Archives for August 2016

Kuroko’s Basketball, Vols. 1 and 2

Kuroko’s Basketball Volumes 1 and 2 by Tadatoshi Fujimaki

I enjoy a good sports manga, and this omnibus of the first couple volumes of Kuroko’s Basketball was entertaining, due to a unconventional protagonist.


The manga opens with a bit of a prologue discussing an unbeatable team at Teiko Middle School that was split up and scattered as the team members, known as “The Miracle Generation”, all went to different high schools. While five players were the superstars, there were rumors of a shadowy sixth man who was actually the key to the team’s success. Flash forward to the present day at Seirin High School, all the clubs are out in force trying to recruit new members. Taiga Kagami is an intense first-year student with a superior attitude because he played basketball in the United States who signs up for the club. Tetsuya Kuroko, an unassuming student who formerly attended Teiko signs up for basketball as well.

Taiga is drawn to look a bit like Hanamichi from Slam Dunk, and while both characters share a brash personality and an abundance of natural talent, Taiga isn’t as idiotic as Slam Dunk’s protagonist. The fact that the manga is called Kuroko’s Basketball is a signal that the stereotypical idea of who the hero is in sports manga is going to be subverted a little bit. It turns out that Kuroko has a unique talent of appearing invisible when he’s playing basketball, which turns into an incredible advantage for the Seirin team, as he’s constantly overlooked and underestimated, only to make key passes and plays for all the other players on his team.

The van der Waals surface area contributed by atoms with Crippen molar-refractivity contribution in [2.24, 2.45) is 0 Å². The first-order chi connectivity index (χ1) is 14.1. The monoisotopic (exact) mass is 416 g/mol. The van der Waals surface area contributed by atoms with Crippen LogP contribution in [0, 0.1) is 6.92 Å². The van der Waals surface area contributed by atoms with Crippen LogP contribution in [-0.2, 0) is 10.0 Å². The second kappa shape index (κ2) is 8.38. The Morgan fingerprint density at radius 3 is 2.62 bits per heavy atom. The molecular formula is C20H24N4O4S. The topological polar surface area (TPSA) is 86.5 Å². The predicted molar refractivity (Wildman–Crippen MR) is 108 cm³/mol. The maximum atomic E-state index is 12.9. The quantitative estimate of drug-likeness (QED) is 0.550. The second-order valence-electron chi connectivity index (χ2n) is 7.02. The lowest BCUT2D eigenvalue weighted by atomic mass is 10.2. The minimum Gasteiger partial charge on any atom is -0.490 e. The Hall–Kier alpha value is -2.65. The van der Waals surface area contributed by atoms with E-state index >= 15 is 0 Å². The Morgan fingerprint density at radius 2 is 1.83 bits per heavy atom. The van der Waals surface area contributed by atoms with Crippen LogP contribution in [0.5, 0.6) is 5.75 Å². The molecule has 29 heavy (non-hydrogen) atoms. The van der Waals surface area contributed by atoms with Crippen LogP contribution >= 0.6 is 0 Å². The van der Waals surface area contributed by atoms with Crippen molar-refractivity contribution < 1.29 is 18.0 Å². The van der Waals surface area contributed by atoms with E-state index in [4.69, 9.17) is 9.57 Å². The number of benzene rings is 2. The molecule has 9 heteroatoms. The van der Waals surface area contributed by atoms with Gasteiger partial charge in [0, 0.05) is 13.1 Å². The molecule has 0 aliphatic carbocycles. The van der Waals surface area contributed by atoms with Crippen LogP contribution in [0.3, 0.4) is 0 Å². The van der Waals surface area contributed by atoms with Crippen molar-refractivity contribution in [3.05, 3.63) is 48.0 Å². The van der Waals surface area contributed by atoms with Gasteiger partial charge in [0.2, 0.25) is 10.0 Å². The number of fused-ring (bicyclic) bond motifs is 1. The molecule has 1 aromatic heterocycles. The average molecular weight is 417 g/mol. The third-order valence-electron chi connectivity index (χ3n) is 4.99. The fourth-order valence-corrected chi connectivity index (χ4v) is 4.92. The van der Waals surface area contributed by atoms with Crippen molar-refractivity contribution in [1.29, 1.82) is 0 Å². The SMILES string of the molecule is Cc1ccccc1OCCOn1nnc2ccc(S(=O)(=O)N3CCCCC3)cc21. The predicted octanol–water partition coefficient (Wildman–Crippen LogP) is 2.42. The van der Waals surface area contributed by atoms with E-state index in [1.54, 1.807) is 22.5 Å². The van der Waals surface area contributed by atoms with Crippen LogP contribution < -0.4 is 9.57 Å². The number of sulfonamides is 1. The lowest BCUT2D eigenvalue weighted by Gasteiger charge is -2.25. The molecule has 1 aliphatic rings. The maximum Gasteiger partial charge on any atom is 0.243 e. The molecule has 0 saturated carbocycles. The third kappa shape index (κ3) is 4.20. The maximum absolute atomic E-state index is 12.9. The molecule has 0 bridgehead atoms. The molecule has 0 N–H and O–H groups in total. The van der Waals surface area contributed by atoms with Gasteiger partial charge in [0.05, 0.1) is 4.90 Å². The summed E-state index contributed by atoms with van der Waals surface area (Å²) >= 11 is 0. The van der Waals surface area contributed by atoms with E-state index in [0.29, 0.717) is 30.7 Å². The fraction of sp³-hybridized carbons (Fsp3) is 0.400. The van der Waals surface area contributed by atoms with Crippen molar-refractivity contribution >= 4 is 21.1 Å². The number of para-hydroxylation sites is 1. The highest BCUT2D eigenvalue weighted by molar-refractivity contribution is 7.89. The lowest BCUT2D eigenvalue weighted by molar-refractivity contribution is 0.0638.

Kuroko’s unassuming nature is often played for laughs, as he frequently seems to pop out of nowhere when he’s just overlooked. His talent doesn’t come without a lot of hard work, as when he’s actually playing a game he is paying such close attention to everyone around him and adjusting in response to opposing players, that he can’t log a significant amount of minutes devoted to basketball invisibility without becoming exhausted. The first couple volumes shows the Seinen team coming together under their bossy girl coach Riko. She begins to get a sense that with Kuroko and Taiga on the team, she may be able to build the Seirin team into something special.

I feel like after reading Slam Dunk, the art for any other basketball manga is going to suffer in comparison, especially because as Slam Dunk wrapped up the art was so glorious. But comparing other manga artists to Inoue is like comparing people to Kirby, just fundamentally unfair. So I suffered a few involuntary pangs of wanting some mindblowing basketball action paneling in Kuroko’s Basketball, but on the whole, it was easy to follow all the action in the basketball games, and Kuroko’s deadpan expression is used effectively to provoke a variety of reactions in his teammates.